5 Lifestyle Tips to Lower Your Blood Pressure

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A woman jogging in nature

About 108 million adults in the US suffer from high blood pressure—that’s nearly half of all adults. But only about a quarter of them have the condition under control.

Are you one of them?

Follow these science-based tips to lower your blood pressure and take control of your health.

What Is High Blood Pressure?

Normal blood pressure is anything below 120/80 mmHg. Anything higher is considered hypertension, or high blood pressure.

If you have hypertension, it’s critical that you know how to lower your blood pressure.

1. Make Physical Activity a Habit

One of the most effective defenses against high blood pressure is regular physical activity.

When your heart is strong, it doesn’t have to work so hard to keep the blood flowing. This puts less pressure on your blood vessels. Besides, exercise has the added benefits of improving your overall wellbeing and making you feel great.

Don’t think of exercise as a chore. Find an activity you enjoy. Sit less and move more.

Even walking for 150 minutes a week can help lower your blood pressure. That’s just 25 minutes a day, six days a week.

Whatever you choose to do, stick to it. Switch it up if it helps you stay interested.

2. Tune up Your Diet

Your choice of foods is another big factor in maintaining healthy blood pressure levels.

Some helpful food choices include:

Choices to avoid include foods high in sodium, sugar, and refined carbohydrates.

3. Avoid Smoking, Alcohol, and Caffeine

Every puff of smoke you breathe in raises your blood pressure by a small amount. At the same time, the chemicals in the smoke are damaging your blood vessel.

Alcohol intake leads to higher blood pressure. It’s important to limit your consumption.

Caffeine also elevates your blood pressure for up to three hours after you consume it. While three hours may not seem like much, it’s important to exercise caution when it comes to your health.

4. Manage Your Weight

Excess weight forces your heart to work harder with each beat.

Losing just five percent of your body mass—by weight—could lower blood pressure quite a bit. The effect is even stronger when you combine fat loss with exercise.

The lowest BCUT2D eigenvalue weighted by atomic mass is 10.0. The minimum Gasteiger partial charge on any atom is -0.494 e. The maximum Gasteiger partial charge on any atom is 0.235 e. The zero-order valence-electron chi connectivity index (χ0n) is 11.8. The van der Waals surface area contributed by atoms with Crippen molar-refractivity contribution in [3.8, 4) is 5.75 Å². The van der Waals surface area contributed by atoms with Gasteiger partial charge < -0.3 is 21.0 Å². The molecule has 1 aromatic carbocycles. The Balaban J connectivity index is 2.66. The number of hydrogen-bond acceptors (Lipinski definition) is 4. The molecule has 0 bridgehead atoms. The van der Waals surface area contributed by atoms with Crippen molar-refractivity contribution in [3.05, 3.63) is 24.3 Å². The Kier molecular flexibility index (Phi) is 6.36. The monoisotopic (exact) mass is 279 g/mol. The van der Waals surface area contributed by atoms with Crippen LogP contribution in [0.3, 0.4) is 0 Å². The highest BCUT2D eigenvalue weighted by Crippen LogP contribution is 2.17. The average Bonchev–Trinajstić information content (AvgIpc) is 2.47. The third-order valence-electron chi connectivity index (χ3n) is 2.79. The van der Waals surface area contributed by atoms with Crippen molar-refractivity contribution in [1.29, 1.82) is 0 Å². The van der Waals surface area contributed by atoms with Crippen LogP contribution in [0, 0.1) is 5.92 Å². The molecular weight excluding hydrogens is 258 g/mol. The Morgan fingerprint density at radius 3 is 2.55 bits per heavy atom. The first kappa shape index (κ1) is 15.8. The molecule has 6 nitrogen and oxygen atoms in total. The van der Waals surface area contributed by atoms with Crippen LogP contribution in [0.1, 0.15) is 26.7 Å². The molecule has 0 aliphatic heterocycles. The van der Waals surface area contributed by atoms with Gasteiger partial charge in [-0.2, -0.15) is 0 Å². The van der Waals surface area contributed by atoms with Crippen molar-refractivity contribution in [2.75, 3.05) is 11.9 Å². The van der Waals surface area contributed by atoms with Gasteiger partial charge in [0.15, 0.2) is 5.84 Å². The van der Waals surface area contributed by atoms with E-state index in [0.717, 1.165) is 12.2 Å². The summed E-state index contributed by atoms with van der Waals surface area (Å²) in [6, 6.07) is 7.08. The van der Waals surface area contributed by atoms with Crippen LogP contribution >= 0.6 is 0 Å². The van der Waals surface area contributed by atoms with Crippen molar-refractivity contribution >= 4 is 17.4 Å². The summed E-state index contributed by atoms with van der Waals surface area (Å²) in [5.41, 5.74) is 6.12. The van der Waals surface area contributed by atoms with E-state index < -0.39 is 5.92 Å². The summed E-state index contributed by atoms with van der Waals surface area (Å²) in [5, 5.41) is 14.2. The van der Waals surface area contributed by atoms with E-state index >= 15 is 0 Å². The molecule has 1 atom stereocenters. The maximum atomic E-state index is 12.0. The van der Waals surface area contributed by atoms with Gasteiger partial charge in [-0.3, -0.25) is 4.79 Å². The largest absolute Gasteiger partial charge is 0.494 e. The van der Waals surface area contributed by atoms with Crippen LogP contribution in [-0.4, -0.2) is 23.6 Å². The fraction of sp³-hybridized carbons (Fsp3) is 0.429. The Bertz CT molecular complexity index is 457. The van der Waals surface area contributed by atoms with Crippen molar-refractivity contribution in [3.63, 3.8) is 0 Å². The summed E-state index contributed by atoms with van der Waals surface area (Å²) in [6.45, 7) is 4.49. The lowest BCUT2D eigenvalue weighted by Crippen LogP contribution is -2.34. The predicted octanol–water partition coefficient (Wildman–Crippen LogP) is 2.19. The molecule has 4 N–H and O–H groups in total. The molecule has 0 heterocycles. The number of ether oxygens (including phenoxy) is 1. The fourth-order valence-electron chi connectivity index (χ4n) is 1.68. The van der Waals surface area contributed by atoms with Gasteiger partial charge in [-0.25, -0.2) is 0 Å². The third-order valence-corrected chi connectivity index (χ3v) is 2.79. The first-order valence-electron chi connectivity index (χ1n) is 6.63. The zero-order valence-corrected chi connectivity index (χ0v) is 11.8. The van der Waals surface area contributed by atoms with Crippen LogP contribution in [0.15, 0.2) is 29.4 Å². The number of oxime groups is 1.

5. Keep Stress in Check

When your brain perceives a threat, it signals your heart to pump harder to prepare for a physical confrontation or a quick escape.

Elevated blood pressure for quick, life-saving bouts is nature’s normal way to keep us alive. Chronic stress, on the other hand, constantly keeps your blood pressure elevated and your body ready to fight or flee.

That’s a very unhealthy way for the body to function.

You may not be able to make the events that cause you stress to go away, but you can learn to lower your stress level in response to them.

For example, you could try meditation, deep breathing, and listening to soothing music. All those activities have science-backed relaxation benefits.

Exercise and certain foods can also help you manage your stress.

Follow These Tips to Lower Your Blood Pressure

Kudos for starting your journey toward improved health. These tips to lower your blood pressure are a great starting point.

If you’re serious about wanting to lower your blood pressure, remember that consistency is key. Not so much doing everything perfectly, but doing most things most of the time.

If you have any symptoms that you suspect could be serious, visit your healthcare provider right away.


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Cornelissen, Veronique A., PhD, and Neil A. Smart PhD. “Exercise Training for Blood Pressure: A Systematic Review and Meta‐analysis.” PubMed Central (PMC), 1 Feb. 2013, https://www.ncbi.nlm.nih.gov/pmc/articles/PMC3603230.

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Modesti, Pietro Amedeo. “Psychological Predictors of the Antihypertensive Effects of Music-Guided Slow Breathing.” PubMed, May 2010, https://pubmed.ncbi.nlm.nih.gov/20160655.